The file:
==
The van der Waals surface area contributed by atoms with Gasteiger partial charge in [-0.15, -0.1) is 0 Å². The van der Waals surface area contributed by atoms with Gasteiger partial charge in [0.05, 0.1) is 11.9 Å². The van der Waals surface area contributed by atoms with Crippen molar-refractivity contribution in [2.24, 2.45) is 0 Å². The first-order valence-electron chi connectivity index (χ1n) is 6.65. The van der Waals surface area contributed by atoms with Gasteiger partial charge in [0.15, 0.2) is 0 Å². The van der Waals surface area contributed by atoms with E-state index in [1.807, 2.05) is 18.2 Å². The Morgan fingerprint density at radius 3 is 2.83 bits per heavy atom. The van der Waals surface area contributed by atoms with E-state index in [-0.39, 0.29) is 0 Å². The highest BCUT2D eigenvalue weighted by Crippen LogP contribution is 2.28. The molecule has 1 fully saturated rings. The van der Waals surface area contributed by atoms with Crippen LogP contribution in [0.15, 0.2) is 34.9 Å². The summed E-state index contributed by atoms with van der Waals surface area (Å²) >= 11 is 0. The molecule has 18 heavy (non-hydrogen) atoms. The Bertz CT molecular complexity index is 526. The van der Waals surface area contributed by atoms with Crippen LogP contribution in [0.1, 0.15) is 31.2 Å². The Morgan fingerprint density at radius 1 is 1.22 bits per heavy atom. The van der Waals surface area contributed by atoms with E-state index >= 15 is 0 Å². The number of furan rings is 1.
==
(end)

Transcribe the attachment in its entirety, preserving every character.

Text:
The van der Waals surface area contributed by atoms with Gasteiger partial charge in [-0.15, -0.1) is 0 Å². The van der Waals surface area contributed by atoms with Gasteiger partial charge in [0.05, 0.1) is 11.9 Å². The van der Waals surface area contributed by atoms with Crippen molar-refractivity contribution in [2.24, 2.45) is 0 Å². The first-order valence-electron chi connectivity index (χ1n) is 6.65. The van der Waals surface area contributed by atoms with Gasteiger partial charge in [0.15, 0.2) is 0 Å². The van der Waals surface area contributed by atoms with E-state index in [1.807, 2.05) is 18.2 Å². The Morgan fingerprint density at radius 3 is 2.83 bits per heavy atom. The van der Waals surface area contributed by atoms with E-state index in [-0.39, 0.29) is 0 Å². The highest BCUT2D eigenvalue weighted by Crippen LogP contribution is 2.28. The molecule has 1 fully saturated rings. The van der Waals surface area contributed by atoms with Crippen LogP contribution in [0.15, 0.2) is 34.9 Å². The summed E-state index contributed by atoms with van der Waals surface area (Å²) >= 11 is 0. The molecule has 18 heavy (non-hydrogen) atoms. The Bertz CT molecular complexity index is 526. The van der Waals surface area contributed by atoms with Crippen LogP contribution in [0.1, 0.15) is 31.2 Å². The Morgan fingerprint density at radius 1 is 1.22 bits per heavy atom. The van der Waals surface area contributed by atoms with E-state index >= 15 is 0 Å². The number of furan rings is 1.